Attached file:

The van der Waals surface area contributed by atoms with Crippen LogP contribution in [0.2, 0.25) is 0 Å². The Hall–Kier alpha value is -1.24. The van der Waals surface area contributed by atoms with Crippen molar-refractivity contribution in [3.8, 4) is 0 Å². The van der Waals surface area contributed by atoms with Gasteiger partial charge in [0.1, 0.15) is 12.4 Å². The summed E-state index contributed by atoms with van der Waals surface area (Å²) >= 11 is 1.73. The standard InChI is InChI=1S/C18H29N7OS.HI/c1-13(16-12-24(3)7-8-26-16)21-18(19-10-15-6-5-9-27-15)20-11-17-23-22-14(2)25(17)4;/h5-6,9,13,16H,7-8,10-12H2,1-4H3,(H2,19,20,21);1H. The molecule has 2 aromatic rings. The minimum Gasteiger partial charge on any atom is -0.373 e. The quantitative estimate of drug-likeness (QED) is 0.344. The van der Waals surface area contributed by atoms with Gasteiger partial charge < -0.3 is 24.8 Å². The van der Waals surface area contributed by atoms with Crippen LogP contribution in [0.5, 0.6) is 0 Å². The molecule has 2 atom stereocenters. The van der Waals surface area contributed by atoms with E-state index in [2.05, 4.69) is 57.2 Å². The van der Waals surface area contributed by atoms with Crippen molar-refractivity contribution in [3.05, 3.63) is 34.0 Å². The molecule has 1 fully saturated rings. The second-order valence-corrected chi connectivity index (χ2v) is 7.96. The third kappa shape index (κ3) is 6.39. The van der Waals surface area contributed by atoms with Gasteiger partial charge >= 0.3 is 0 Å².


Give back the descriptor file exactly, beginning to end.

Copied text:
The van der Waals surface area contributed by atoms with Crippen LogP contribution in [0.2, 0.25) is 0 Å². The Hall–Kier alpha value is -1.24. The van der Waals surface area contributed by atoms with Crippen molar-refractivity contribution in [3.8, 4) is 0 Å². The van der Waals surface area contributed by atoms with Gasteiger partial charge in [0.1, 0.15) is 12.4 Å². The summed E-state index contributed by atoms with van der Waals surface area (Å²) >= 11 is 1.73. The standard InChI is InChI=1S/C18H29N7OS.HI/c1-13(16-12-24(3)7-8-26-16)21-18(19-10-15-6-5-9-27-15)20-11-17-23-22-14(2)25(17)4;/h5-6,9,13,16H,7-8,10-12H2,1-4H3,(H2,19,20,21);1H. The molecule has 2 aromatic rings. The minimum Gasteiger partial charge on any atom is -0.373 e. The quantitative estimate of drug-likeness (QED) is 0.344. The van der Waals surface area contributed by atoms with Gasteiger partial charge < -0.3 is 24.8 Å². The van der Waals surface area contributed by atoms with Crippen LogP contribution in [0.5, 0.6) is 0 Å². The molecule has 2 atom stereocenters. The van der Waals surface area contributed by atoms with E-state index in [2.05, 4.69) is 57.2 Å². The van der Waals surface area contributed by atoms with Crippen molar-refractivity contribution in [3.05, 3.63) is 34.0 Å². The molecule has 1 fully saturated rings. The second-order valence-corrected chi connectivity index (χ2v) is 7.96. The third kappa shape index (κ3) is 6.39. The van der Waals surface area contributed by atoms with Gasteiger partial charge >= 0.3 is 0 Å².